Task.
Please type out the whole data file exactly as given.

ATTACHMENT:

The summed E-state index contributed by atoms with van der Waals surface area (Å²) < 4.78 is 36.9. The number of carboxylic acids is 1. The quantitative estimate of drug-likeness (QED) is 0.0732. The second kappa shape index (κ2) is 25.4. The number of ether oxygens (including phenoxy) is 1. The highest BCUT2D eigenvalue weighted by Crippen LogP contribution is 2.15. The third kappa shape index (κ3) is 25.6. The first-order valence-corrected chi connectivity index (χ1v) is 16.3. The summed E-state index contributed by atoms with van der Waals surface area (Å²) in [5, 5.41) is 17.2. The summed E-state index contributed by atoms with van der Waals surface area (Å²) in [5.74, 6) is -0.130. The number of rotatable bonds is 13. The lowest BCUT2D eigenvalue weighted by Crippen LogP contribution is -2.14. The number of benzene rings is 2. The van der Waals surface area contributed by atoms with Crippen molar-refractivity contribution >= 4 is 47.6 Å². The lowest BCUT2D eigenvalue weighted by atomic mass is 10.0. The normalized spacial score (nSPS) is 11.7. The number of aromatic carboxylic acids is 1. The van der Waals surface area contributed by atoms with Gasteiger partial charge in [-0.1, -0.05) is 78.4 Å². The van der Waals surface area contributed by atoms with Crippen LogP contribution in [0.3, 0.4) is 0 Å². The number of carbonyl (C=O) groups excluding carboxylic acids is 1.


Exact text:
The summed E-state index contributed by atoms with van der Waals surface area (Å²) < 4.78 is 36.9. The number of carboxylic acids is 1. The quantitative estimate of drug-likeness (QED) is 0.0732. The second kappa shape index (κ2) is 25.4. The number of ether oxygens (including phenoxy) is 1. The highest BCUT2D eigenvalue weighted by Crippen LogP contribution is 2.15. The third kappa shape index (κ3) is 25.6. The first-order valence-corrected chi connectivity index (χ1v) is 16.3. The summed E-state index contributed by atoms with van der Waals surface area (Å²) in [5, 5.41) is 17.2. The summed E-state index contributed by atoms with van der Waals surface area (Å²) in [5.74, 6) is -0.130. The number of rotatable bonds is 13. The lowest BCUT2D eigenvalue weighted by Crippen LogP contribution is -2.14. The number of benzene rings is 2. The van der Waals surface area contributed by atoms with Crippen molar-refractivity contribution >= 4 is 47.6 Å². The lowest BCUT2D eigenvalue weighted by atomic mass is 10.0. The normalized spacial score (nSPS) is 11.7. The number of aromatic carboxylic acids is 1. The van der Waals surface area contributed by atoms with Gasteiger partial charge in [-0.1, -0.05) is 78.4 Å². The van der Waals surface area contributed by atoms with Crippen LogP contribution in [0.3, 0.4) is 0 Å². The number of carbonyl (C=O) groups excluding carboxylic acids is 1.